Article Link: Apple Scrapped Plans to Let Users Use Siri to Make Purchases Due to Privacy Concerns
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macrumors 68020
Oct 31, 2010
“Hey Siri, play ‘IPHONE’ by Rico Nasty.”

“Ok, placing an order for iPhone SE.”
*receives phone notification of iPhone SE order*
*receives email of iPhone SE order*
*gets actual iPhone SE in mail*
*uses iPhone SE*

Six months later

*contacts Apple to demand a refund because of an unauthorized charge*

I'm sure there will be a few of these out there as well LOL


macrumors 6502
Dec 29, 2021
Siri is not as efficient or advanced as some like to believe it to be. It is somewhat okay if your hands are tied, like when driving.
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macrumors member
Aug 18, 2020
Not that I'm trying to defend Siri or anything but using Alexa to order things doesn't work most of the time either. With the same Echo, sometimes it will place my order but mostly it will instead add the item to the cart and I have to log in from a browser and complete the order.


macrumors 6502a
May 6, 2008
With how every single software design decision is patented, I'd also think that a big part came down to having to pay Amazon (or someone they're paying) a fee to license it. "Privacy" becomes a good buzz word after this.
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Reactions: Sikh


macrumors 68020
Nov 7, 2017
Me: could you place a repeat order for x2 packs of beer please

Siri: Sure! I’ve ordered you 200lb of seared plaice.



macrumors G5
*receives phone notification of iPhone SE order*
*receives email of iPhone SE order*
*gets actual iPhone SE in mail*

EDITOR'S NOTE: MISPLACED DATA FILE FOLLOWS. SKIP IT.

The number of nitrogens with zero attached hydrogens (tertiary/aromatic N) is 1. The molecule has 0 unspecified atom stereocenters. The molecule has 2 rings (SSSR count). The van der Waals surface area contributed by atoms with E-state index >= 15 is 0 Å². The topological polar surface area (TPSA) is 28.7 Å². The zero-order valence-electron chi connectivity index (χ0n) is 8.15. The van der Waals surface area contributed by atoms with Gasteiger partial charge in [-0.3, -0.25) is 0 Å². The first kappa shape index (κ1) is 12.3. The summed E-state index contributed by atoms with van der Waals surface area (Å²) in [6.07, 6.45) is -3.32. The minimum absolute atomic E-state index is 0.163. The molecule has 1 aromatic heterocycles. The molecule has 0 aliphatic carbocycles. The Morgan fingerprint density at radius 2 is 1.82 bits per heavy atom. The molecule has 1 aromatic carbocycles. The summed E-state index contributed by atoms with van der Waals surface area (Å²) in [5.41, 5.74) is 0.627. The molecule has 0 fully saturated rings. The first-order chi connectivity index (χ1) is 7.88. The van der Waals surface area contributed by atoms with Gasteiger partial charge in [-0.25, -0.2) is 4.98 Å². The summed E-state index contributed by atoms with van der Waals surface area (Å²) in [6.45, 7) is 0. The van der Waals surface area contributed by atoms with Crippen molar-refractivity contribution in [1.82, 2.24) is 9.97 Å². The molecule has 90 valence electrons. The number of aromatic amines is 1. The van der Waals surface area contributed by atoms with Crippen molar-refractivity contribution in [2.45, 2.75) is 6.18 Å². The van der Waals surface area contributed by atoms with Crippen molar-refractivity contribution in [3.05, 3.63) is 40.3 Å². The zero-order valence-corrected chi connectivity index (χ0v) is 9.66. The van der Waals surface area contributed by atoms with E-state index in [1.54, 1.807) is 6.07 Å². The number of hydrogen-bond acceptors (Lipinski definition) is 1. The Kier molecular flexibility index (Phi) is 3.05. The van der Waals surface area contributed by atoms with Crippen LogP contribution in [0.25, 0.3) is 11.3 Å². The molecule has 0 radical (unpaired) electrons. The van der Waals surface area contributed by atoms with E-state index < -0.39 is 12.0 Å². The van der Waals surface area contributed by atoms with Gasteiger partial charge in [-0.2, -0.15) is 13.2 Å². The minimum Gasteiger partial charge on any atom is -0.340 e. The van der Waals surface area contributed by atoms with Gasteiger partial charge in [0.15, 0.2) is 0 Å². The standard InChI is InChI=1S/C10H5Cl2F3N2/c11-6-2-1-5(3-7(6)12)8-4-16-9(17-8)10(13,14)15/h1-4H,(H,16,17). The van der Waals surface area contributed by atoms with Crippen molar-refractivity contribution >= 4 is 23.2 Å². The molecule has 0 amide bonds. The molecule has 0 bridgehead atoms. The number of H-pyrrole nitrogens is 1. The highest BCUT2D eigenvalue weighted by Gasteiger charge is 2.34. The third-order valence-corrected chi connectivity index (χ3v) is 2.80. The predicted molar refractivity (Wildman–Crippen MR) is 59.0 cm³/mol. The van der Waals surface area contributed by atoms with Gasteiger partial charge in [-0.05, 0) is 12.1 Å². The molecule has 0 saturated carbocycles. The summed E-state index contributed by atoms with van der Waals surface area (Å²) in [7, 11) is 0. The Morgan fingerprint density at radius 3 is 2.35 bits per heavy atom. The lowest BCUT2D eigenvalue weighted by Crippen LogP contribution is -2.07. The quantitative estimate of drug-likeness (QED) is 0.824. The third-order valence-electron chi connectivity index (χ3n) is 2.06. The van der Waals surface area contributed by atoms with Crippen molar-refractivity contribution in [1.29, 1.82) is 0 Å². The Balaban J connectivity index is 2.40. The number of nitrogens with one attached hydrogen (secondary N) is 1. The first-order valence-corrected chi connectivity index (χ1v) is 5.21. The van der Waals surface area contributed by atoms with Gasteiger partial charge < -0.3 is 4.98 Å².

*uses iPhone SE*

Six months later

*contacts Apple to demand a refund because of an unauthorized charge*

...only to discover that Apple has put Siri in charge of CS calls...

"I didn't order an iPhone SE"

"Placing your new order for iPhone SE"

"No I don't want a new iPhone SE"

"Placing your new order for iPhone SE"

"No I don't want any of the 3 iPhone SEs"

"Placing your new order for 3 iPhone SEs"

"Supervisor! Supervisor!"

"I don't know what you mean by supervisor, supervisor. Here's what I found on the web for supervisor, supervisor."

Email confirms 5 new iPhone SEs on the way.

Apple roars through the next Trillion dollar valuation tier.



macrumors 603
May 14, 2012
I can remember way back when SJ from Apple announced a B&W G3 computer with a door. So I went to their newly designed webobjects online store and ordered one computer and one 19” monitor.
That week I received five computers and three monitors and they billed my credit card for all of them sending me way over my credit limit.

I contacted Apple and they picked up the extra units and paid me back plus the overage charges incurred so it was all good at the end.

I wanted to have one of those new computers that could play the new coming halo game. Boy was I gullible for Bungie. Lesson learned.

Unregistered 4U

macrumors G3
Jul 22, 2002
Seems like more of a authentication issue than a privacy issue.
The authentication issue IS the privacy issue. Siri requests are separated from an individual user such that even Apple can’t create a “profile” based on Siri requests. Having requests that ARE tied to specific users breaks that privacy model.

DOES Siri need to be THAT private? Apple thinks so. But this is just another example of a thing that will likely never work via Siri due to that data constraint.